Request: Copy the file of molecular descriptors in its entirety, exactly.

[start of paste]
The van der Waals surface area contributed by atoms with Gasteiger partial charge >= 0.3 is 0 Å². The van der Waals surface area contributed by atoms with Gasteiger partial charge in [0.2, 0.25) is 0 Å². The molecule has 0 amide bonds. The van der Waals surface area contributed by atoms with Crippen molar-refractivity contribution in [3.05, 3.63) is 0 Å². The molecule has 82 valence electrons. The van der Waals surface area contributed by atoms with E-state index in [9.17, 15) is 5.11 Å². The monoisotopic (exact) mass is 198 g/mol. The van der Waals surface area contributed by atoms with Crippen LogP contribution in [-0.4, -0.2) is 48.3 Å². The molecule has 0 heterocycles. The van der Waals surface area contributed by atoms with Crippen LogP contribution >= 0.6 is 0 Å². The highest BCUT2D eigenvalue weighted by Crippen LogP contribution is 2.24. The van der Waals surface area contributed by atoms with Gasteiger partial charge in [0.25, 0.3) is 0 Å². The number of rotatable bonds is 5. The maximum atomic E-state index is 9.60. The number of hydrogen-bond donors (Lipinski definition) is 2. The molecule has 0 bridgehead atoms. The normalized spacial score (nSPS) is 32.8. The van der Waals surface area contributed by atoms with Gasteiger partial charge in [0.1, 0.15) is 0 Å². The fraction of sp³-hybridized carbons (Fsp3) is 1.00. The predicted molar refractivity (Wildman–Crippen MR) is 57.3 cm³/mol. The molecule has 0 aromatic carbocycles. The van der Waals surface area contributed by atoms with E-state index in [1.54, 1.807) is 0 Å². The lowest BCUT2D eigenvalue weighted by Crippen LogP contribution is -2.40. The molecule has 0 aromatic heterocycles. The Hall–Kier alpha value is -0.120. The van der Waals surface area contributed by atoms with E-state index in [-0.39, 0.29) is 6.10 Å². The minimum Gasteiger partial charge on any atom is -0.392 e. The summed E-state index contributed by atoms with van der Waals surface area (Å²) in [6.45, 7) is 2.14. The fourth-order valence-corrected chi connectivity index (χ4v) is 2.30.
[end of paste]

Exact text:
The van der Waals surface area contributed by atoms with Gasteiger partial charge >= 0.3 is 0 Å². The van der Waals surface area contributed by atoms with Gasteiger partial charge in [0.2, 0.25) is 0 Å². The molecule has 0 amide bonds. The van der Waals surface area contributed by atoms with Crippen molar-refractivity contribution in [3.05, 3.63) is 0 Å². The molecule has 82 valence electrons. The van der Waals surface area contributed by atoms with E-state index in [9.17, 15) is 5.11 Å². The monoisotopic (exact) mass is 198 g/mol. The van der Waals surface area contributed by atoms with Crippen LogP contribution in [-0.4, -0.2) is 48.3 Å². The molecule has 0 heterocycles. The van der Waals surface area contributed by atoms with Crippen LogP contribution >= 0.6 is 0 Å². The highest BCUT2D eigenvalue weighted by Crippen LogP contribution is 2.24. The van der Waals surface area contributed by atoms with Gasteiger partial charge in [0.25, 0.3) is 0 Å². The number of rotatable bonds is 5. The maximum atomic E-state index is 9.60. The number of hydrogen-bond donors (Lipinski definition) is 2. The molecule has 0 bridgehead atoms. The normalized spacial score (nSPS) is 32.8. The van der Waals surface area contributed by atoms with Gasteiger partial charge in [0.1, 0.15) is 0 Å². The fraction of sp³-hybridized carbons (Fsp3) is 1.00. The predicted molar refractivity (Wildman–Crippen MR) is 57.3 cm³/mol. The molecule has 0 aromatic carbocycles. The van der Waals surface area contributed by atoms with E-state index in [1.54, 1.807) is 0 Å². The lowest BCUT2D eigenvalue weighted by Crippen LogP contribution is -2.40. The molecule has 0 aromatic heterocycles. The Hall–Kier alpha value is -0.120. The van der Waals surface area contributed by atoms with E-state index in [-0.39, 0.29) is 6.10 Å². The minimum Gasteiger partial charge on any atom is -0.392 e. The summed E-state index contributed by atoms with van der Waals surface area (Å²) in [6.45, 7) is 2.14. The fourth-order valence-corrected chi connectivity index (χ4v) is 2.30.